• Digitisation: Data will be the lifeblood of a decarbonised electricity system. It is critical for matching demand with times of excess renewable electricity and ensuring that electricity is efficiently produced and available where and when it is needed. We will need strong protocols on data use and security, but I believe that this can be addressed by building these requirements in at the design stage.
  • Finance: The energy transition requires significant investment in areas where transitional financiers might not have ventured. We know that there are vast amounts of low-cost money in international markets, looking for a stable home. There are also significant low carbon value-adding investments that are needed. We need to ensure that the flow of money into low carbon projects is seamless; Environmental, Social, and Governance (ESG) criteria, green bond standards and low carbon taxonomies will play a vital role in this.
  • Regulation: We need regulators to support the transition to low carbon energy systems, to drive out barriers to electrification, and ensure the most efficient use of the power system. Currently, regulatory barriers to electrification, such as the structure of system charges, need to be addressed. Suppliers’ business models will have to evolve so that they can support customers to live low carbon lives through new product offerings and incentives; the regulatory framework must support this.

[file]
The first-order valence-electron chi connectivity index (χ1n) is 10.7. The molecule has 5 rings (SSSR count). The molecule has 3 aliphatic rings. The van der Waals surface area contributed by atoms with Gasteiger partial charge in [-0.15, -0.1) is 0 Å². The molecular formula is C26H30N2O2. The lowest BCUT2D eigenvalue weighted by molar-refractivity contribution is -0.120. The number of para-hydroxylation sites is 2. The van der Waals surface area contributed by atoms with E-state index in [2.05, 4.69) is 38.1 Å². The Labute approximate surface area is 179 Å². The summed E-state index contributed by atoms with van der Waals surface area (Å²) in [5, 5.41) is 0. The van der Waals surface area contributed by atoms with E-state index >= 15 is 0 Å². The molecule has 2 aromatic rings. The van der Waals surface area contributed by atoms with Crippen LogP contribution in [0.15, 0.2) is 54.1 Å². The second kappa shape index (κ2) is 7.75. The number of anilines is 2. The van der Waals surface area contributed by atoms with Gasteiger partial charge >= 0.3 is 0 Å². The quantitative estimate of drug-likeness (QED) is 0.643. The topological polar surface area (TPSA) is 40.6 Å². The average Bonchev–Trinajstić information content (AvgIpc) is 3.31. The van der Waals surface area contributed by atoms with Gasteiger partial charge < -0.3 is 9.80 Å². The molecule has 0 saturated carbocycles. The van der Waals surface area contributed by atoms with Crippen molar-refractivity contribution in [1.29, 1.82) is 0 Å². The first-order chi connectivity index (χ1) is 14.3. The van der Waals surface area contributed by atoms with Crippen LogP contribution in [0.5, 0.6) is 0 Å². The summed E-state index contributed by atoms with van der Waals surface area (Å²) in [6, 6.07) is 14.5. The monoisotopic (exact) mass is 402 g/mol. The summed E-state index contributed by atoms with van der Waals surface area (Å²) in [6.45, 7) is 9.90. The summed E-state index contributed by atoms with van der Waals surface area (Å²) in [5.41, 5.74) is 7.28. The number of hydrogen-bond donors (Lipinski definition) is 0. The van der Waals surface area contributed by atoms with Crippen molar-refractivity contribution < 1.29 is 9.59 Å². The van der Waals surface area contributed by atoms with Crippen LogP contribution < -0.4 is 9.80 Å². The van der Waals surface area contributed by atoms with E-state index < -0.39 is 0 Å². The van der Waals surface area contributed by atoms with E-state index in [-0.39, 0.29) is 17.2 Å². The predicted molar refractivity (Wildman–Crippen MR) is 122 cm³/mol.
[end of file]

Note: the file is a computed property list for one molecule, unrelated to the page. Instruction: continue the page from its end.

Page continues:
• Distribution System Operator (DSO): Electricity DSOs must evolve their traditional operating models to meet customer and decarbonisation requirements. They will be required to balance the need to reinforce the distribution network and accommodate as much flexibility as possible through load shifting and non-wires solutions. They will also need to facilitate local flexibility marketplaces, where they can procure their own system needs and embedded services required by the TSO. It is therefore key that we secure sufficient investment into our grids over the next decade investment needs being estimated to €375-425 billion by 2030).

Not every part of the low carbon transition is known or mapped out, but as technology advances, more elements of the pathway will become clear. However, electrification is a certainty and many of the enabling technologies already exist. We must get to work now, working together to maximise impact and accelerate the global shift to a brighter, healthier and more sustainable future. I look forward to discussing this and many other important climate topics at the upcoming Eurelectric Power Summit.

Eurelectric’s Power Summit (25-28 May 2021)
The Power Summit will host 12 public sessions on the most pressing issues facing the European power sector. From gaps in investment to jumps in innovation, persistent challenges to new opportunities, the Power Summit will explore the energy transition from every angle.

For details and to register your place, visit:

About the author

Pat O’Doherty

Pat O’Doherty is President of Eurelectric. He was made chief executive of Irish energy company ESB in 2011 and appointed to the ESB board in 2013.